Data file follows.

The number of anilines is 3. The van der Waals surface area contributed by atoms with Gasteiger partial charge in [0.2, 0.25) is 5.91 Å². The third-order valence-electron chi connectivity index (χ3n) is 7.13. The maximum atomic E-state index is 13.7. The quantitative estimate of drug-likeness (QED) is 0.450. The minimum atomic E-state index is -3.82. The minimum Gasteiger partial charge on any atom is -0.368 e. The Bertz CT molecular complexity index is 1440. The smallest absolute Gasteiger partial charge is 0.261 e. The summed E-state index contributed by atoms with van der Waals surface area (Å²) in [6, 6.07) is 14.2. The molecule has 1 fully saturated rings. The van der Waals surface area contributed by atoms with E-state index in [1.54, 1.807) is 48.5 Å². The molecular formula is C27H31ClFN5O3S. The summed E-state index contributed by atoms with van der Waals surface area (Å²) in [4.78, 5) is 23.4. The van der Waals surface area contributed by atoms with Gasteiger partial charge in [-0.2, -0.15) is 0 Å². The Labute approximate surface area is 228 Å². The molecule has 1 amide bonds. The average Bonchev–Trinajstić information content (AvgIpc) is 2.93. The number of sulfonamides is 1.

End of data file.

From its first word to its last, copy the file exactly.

The number of anilines is 3. The van der Waals surface area contributed by atoms with Gasteiger partial charge in [0.2, 0.25) is 5.91 Å². The third-order valence-electron chi connectivity index (χ3n) is 7.13. The maximum atomic E-state index is 13.7. The quantitative estimate of drug-likeness (QED) is 0.450. The minimum atomic E-state index is -3.82. The minimum Gasteiger partial charge on any atom is -0.368 e. The Bertz CT molecular complexity index is 1440. The smallest absolute Gasteiger partial charge is 0.261 e. The summed E-state index contributed by atoms with van der Waals surface area (Å²) in [6, 6.07) is 14.2. The molecule has 1 fully saturated rings. The van der Waals surface area contributed by atoms with E-state index in [1.54, 1.807) is 48.5 Å². The molecular formula is C27H31ClFN5O3S. The summed E-state index contributed by atoms with van der Waals surface area (Å²) in [4.78, 5) is 23.4. The van der Waals surface area contributed by atoms with Gasteiger partial charge in [-0.2, -0.15) is 0 Å². The Labute approximate surface area is 228 Å². The molecule has 1 amide bonds. The average Bonchev–Trinajstić information content (AvgIpc) is 2.93. The number of sulfonamides is 1.